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Police and National Guard brace for attacks in state capitals as FBI warns of ‘armed protests'

Richard Read and Molly Hennessy-Fiske, Los Angeles Times on

Published in News & Features

OLYMPIA, Wash. — State capitals across the nation — including Austin, Texas, where lawmakers carried weapons — called in the National Guard and erected barricades over fears that far-right groups and President Donald Trump’s supporters were plotting a second wave of uprisings following last week’s storming of Congress.

An FBI warning of “armed protests” planned at all 50 statehouses and the U.S. Capitol in the days leading up to President-elect Joe Biden’s inauguration next Wednesday has brought out SWAT teams and extra law enforcement officers dressed in camouflage, helmets, face shields and bulletproof vests.

The high alert unnerved an America that over the last seven days has been shaken by disturbing images: representatives fleeing a violent mob breaking into the nation’s Capitol, the impeachment for the second time of an increasingly reviled president, and scenes of rage, tears and threats playing out at airports and on city streets that underscore a dangerous political divide.

It was difficult to predict where extremist groups such as the Proud Boys, Oath Keepers and the III% Security Force, a.k.a. Three Percenters, would next appear. Since last week’s insurrection, social media outlets that the far right often used to communicate, including Parler, have been shut down or scaled back. Law enforcement officials have been scouring other channels to gauge how potent protests may be in coming days.

The largest security force ever seen at the Capitol in Washington state greeted lawmakers starting their annual session this week. State police and more than 750 National Guard troops in riot gear stood in shifts behind chain-link fencing around the statehouse in Olympia, where Trump supporters have protested COVID-19 lockdowns in recent months.

“It’s tragic that we have to have those fences and additional personnel in place,” said Chris Loftis, Washington State Patrol communications director. “But believe it: We are resolved that we are going to protect the people, the place and the process.”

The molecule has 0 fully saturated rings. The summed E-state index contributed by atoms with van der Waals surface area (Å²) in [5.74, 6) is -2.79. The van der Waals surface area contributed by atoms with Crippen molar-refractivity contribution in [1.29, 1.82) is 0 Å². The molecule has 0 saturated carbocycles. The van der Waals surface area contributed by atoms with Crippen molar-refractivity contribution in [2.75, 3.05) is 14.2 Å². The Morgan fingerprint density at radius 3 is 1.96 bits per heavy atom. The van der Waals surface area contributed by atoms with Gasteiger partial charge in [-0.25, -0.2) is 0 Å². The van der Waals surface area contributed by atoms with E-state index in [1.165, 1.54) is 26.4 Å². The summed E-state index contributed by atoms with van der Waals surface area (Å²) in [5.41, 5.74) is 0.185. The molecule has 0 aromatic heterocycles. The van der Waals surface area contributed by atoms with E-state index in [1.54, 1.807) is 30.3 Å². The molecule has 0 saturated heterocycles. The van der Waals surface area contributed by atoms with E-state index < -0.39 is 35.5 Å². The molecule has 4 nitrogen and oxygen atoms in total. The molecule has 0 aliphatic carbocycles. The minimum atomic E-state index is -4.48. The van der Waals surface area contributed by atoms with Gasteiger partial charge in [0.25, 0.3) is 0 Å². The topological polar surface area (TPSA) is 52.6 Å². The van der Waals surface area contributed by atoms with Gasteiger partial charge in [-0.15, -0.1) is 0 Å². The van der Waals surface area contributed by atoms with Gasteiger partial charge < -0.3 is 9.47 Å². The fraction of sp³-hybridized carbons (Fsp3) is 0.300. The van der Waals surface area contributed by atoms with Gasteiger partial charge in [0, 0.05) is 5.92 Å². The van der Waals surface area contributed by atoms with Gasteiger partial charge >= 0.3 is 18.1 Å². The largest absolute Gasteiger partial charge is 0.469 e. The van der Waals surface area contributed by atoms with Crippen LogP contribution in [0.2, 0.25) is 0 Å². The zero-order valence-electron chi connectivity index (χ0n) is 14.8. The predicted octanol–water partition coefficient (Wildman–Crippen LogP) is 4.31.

The riot in the U.S. Capitol on Jan. 6 left five people dead, including a police officer and a far-right protester who supported Trump’s unfounded claims that election fraud had cost him the November election. More than 70 people have been charged with crimes in connection with the insurgency, and authorities combing through social media and following tips from the public expect hundreds of arrests.

At the Texas state Capitol in Austin, over 100 state troopers, some in riot gear, guarded entrances this week as lawmakers returned to work. The first day of the state’s biennial legislative session drew a small number of demonstrators, including several men dressed in fatigues carrying a “Don’t tread on me” flag and long rifles. The building was open to visitors — including those who were licensed to carry concealed weapons.

After the attack in Washington, D.C., last week, Texas state Sen. José Menéndez and several fellow Democrats sent a letter to the Republican governor and legislative leaders asking them to ban weapons at the state Capitol. Menéndez said no response had been received.

He said the head of the Texas Department of Public Safety shared his concerns and promised that state troopers and other law enforcement would be deployed to protect returning lawmakers.

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